Perhaps a little over the top, but his name is apt.  Apocalypse is capable of changing or erasing everything that we know in the universe – history, culture, even people.  He truly is capable of apocalyptic accomplishments.

What makes him so interesting, though, has nothing to do with his power.  It is his isolation and the consequences of it.  Apocalypse was born 5,000 years ago with gray skin.  He was left by his people to die in the desert.  He was rescued by another tribe who would later be attacked and murdered, leaving him without any connections.  All he had left was his adopted people’s motto, “Survival of the strong.”  And he followed it throughout his life.  At some point, he came across some Eternals technology and has used it to better employ his philosophy.

Throughout the centuries, he has encouraged cultures to worship him as a god.  One could argue that that is a natural thing for him to have done, but it only highlights his isolation and his perspective of being something entirely different from human.

He is not about power.  He has been a match for all the X-Men in the modern age, it goes without saying that he could easily have conquered the world in a time when there were no mutants.  Instead, he sees mankind as his responsibility to protect and mold.  This can be seen in his alliance with Ozymandias and the original Moon Knight to fend off an insectoid race called the Brood.  His perspective has not changed centuries later when he fights the High Evolutionary in his attempt to eradicate the lesser species.

He is no shepherd, however.  He’s more like a gardener of mankind.  On a large scale he manipulates groups – tribes, kingdoms, and nations – into fighting each other, thus demonstrating who is strong and allowing the weak to be overcome.  On an individual level, he maneuvers events and people to his own ends.  He sees in Nathaniel Essex a strong and innovative mind and mutates him into Mister Sinister, and in a young Cable a threat that must be redirected.  He creates his Four Horsemen for his own needs.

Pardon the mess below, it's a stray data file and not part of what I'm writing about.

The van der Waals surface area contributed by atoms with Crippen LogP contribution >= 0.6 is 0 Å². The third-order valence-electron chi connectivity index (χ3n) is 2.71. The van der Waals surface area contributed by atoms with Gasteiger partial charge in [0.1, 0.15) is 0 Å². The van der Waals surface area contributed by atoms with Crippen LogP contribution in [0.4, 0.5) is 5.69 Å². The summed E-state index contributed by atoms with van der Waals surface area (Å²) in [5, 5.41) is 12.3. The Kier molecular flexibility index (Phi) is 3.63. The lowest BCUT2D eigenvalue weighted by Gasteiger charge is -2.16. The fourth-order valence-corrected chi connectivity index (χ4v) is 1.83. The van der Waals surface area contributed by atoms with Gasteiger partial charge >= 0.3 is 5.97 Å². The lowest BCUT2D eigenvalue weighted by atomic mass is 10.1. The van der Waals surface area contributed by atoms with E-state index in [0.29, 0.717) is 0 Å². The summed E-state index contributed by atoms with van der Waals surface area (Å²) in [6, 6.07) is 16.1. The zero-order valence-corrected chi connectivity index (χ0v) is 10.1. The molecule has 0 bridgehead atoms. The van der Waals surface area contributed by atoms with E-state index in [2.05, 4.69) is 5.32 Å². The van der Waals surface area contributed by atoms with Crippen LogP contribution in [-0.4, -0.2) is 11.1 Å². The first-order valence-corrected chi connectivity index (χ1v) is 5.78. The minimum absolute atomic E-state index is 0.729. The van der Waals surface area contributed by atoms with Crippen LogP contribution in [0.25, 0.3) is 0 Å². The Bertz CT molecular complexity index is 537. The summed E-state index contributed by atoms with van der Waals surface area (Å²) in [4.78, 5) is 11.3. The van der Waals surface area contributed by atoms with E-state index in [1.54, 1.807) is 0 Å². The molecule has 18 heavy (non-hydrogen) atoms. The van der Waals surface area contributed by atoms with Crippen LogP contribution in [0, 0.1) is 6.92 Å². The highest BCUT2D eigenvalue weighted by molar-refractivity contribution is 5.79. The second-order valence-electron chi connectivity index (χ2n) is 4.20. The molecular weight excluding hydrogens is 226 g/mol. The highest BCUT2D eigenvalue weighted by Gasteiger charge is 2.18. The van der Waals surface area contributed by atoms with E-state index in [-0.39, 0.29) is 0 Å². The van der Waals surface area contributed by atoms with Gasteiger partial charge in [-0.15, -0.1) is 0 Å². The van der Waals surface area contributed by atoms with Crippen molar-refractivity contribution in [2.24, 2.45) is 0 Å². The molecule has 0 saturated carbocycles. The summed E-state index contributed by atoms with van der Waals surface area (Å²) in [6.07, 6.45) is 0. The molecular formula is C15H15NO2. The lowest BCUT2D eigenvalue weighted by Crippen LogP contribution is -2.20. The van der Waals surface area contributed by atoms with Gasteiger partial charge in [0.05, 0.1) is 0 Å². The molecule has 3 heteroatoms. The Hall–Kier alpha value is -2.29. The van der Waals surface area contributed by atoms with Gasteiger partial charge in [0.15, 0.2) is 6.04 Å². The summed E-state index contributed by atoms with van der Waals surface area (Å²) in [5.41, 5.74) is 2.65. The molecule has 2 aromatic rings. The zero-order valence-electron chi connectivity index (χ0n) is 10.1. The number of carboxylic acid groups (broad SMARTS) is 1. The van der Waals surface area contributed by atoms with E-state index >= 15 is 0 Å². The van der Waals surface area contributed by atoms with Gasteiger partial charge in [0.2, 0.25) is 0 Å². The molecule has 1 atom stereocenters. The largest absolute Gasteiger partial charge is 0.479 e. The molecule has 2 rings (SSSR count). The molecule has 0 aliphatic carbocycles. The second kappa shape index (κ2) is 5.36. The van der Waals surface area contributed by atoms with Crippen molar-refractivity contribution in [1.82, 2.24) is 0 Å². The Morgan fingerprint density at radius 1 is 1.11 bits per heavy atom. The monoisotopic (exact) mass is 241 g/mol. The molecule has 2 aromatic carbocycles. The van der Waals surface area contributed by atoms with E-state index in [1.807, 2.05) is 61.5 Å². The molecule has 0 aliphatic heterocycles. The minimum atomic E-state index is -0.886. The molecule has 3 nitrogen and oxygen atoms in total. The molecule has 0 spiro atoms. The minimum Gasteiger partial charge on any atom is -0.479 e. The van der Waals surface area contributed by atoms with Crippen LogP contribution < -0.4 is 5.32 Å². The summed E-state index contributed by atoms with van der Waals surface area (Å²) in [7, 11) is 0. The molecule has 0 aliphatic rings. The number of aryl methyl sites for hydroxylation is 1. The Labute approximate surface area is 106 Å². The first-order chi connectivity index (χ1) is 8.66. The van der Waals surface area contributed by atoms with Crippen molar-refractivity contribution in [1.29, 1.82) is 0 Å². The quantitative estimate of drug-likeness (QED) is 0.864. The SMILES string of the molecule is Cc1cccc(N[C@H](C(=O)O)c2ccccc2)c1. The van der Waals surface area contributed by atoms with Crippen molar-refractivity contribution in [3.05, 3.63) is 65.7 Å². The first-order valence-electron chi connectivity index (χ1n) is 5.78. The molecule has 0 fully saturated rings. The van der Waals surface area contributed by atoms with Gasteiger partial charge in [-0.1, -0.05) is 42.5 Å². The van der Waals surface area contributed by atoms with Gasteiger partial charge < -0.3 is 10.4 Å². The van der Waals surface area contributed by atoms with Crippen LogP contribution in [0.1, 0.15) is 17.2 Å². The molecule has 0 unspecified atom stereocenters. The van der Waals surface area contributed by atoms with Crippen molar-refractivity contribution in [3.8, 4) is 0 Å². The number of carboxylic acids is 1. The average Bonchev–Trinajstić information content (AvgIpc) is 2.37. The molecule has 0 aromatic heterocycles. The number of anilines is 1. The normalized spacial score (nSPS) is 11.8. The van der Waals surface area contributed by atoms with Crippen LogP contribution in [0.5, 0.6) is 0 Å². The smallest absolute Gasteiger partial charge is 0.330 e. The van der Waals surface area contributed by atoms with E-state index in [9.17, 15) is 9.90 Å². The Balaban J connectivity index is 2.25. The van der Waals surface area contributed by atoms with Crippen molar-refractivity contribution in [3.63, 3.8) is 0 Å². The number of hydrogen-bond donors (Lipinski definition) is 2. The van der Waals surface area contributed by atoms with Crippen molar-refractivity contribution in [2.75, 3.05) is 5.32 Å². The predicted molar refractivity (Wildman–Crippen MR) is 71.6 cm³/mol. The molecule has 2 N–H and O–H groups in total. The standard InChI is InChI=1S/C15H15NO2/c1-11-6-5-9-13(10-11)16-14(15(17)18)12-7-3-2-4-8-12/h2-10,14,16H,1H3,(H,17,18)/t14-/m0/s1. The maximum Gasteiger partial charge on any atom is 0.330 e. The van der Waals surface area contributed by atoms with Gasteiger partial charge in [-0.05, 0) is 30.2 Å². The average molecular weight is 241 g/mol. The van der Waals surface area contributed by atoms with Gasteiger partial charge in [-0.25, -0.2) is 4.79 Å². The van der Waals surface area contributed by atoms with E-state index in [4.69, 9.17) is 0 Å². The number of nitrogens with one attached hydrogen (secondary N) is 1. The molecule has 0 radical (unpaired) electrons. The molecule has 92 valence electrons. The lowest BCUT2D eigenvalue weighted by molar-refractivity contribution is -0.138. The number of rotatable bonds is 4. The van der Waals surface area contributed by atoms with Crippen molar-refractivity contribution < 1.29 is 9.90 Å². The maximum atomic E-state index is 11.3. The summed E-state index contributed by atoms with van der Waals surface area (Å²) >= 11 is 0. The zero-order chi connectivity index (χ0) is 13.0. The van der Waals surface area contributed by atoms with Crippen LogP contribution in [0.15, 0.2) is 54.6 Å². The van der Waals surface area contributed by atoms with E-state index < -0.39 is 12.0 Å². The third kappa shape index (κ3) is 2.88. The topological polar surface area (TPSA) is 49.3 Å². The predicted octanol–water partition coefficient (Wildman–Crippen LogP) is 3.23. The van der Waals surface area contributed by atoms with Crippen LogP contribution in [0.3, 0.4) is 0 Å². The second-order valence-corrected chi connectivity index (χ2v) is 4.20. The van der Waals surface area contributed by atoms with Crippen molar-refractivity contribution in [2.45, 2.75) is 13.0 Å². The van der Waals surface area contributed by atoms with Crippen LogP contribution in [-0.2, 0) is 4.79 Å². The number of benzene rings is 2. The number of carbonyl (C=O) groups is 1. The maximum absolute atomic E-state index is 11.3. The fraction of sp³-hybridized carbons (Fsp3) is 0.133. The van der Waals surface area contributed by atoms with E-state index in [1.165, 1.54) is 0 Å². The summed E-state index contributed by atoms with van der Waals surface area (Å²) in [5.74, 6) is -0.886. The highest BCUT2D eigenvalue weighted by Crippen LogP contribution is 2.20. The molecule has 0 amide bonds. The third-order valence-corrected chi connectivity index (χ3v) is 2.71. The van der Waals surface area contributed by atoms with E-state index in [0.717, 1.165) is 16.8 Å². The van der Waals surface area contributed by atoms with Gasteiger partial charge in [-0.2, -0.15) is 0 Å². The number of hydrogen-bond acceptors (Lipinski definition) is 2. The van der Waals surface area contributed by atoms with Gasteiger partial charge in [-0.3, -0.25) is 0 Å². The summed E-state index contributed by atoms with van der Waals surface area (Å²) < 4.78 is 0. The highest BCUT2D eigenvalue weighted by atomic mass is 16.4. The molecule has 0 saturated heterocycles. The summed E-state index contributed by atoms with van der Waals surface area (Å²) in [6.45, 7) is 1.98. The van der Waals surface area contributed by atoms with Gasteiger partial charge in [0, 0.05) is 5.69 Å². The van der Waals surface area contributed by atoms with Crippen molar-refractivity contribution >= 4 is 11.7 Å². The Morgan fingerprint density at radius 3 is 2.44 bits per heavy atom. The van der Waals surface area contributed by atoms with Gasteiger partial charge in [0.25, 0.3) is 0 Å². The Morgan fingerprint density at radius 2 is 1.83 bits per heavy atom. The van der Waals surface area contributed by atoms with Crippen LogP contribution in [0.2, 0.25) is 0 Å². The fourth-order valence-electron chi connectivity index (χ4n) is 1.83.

The comics do not create a character with a consistent goal of domination, but of testing and molding.  That makes him interesting, and unique aming villains.  While being intensely interested in mankind, he is fully detached from the species.  I admit, I am a little disappointed that he has not been better handled, but would love to see him in a Marvel movie.

What would you think of seeing Apocalypse in one of the Marvel movies?

About Cian Beirdd

I live with my kitty, and encourage his tuna and catnip addictions. I have a website as well; https://cianbeirdd.wordpress.com/cian-beirdd/
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7 Responses to Apocalypse

  1. Loki says:

    Great post! Not sure if you count them as Marvel movies, but the next X-men movie following this year’s “Days of Future Past” has been given the subtitle “Apocalypse”. So you’re likely to get your wish granted in the not-too-distant future. Of course, that might not be a good thing, but the X-men movies have been improving of late, so here’s to hoping!

    • Loki says:

      Say, would you know of any particular story arc featuring Apocalypse that you would recommend above all others? (I.e. something easily obtainable as a TPB or similarly collected?) I mainly know of the character through conjecture and mentions in other X-comics, I’ve only read a few things featuring actual appearances by him, and don’t recall him standing out particularly in those (which is probably why I don’t remember where I have read of him in the first place).

  2. Cian Beirdd says:

    I am hoping. The Patrick Stewart movies had some unfortunate plots. The new one was amazing by comparison. I don’t think the actors are generally as good, but they are given roles they can play well. So who would play the big guy?

    • Loki says:

      If you’re asking who I’ve heard, I don’t think they’re far enough in the process for there to be any rumours. If you’re asking for my personal fancasting, that’s tough since I (as mentioned) don’t know the character all that well. For some reason the initial drawing of him on this page is making me think of Mark Strong, though. He did a solid job as SInestro, but that was obviously undermined by the dreadful qualify of the movie he was in, so he’d deserve a second go at a big scale super villain. But I’m sure you can find hundreds equally or better suited seeing as how you actually know the character very well.

      • Loki says:

        As far as the older X-men movies go, the first one was just ok, the third one was awful, but I loved the second one to bits, I must admit. Even more so than the most recent one (even though the Magneto/Xavier sequences in that one beats everything else so far easily, as a whole it was kind of dragged down by what felt like a tacked-on attempt at including the origin of the X-men team as a whole. It should just have been a Magneto/Xavier film, that’d have been perfect).

      • Cian Beirdd says:

        Yeah, sometimes I feel like the movies are trying to accomplish too much. Even the Mystique part seemed forced. Magneto, Xavier, the bad guy, and an ending where no one was maimed would have been nice. A fantastic set-up for the sequel.

  3. Loki says:

    Indeed. Simpler is better.

    Well, now they’re spending the sequel tidying up continuity by meshing the timelines of the old ones with the new ones, so I would imagine the “actual” First Class sequel to end up being the Apocalypse film in a few years.

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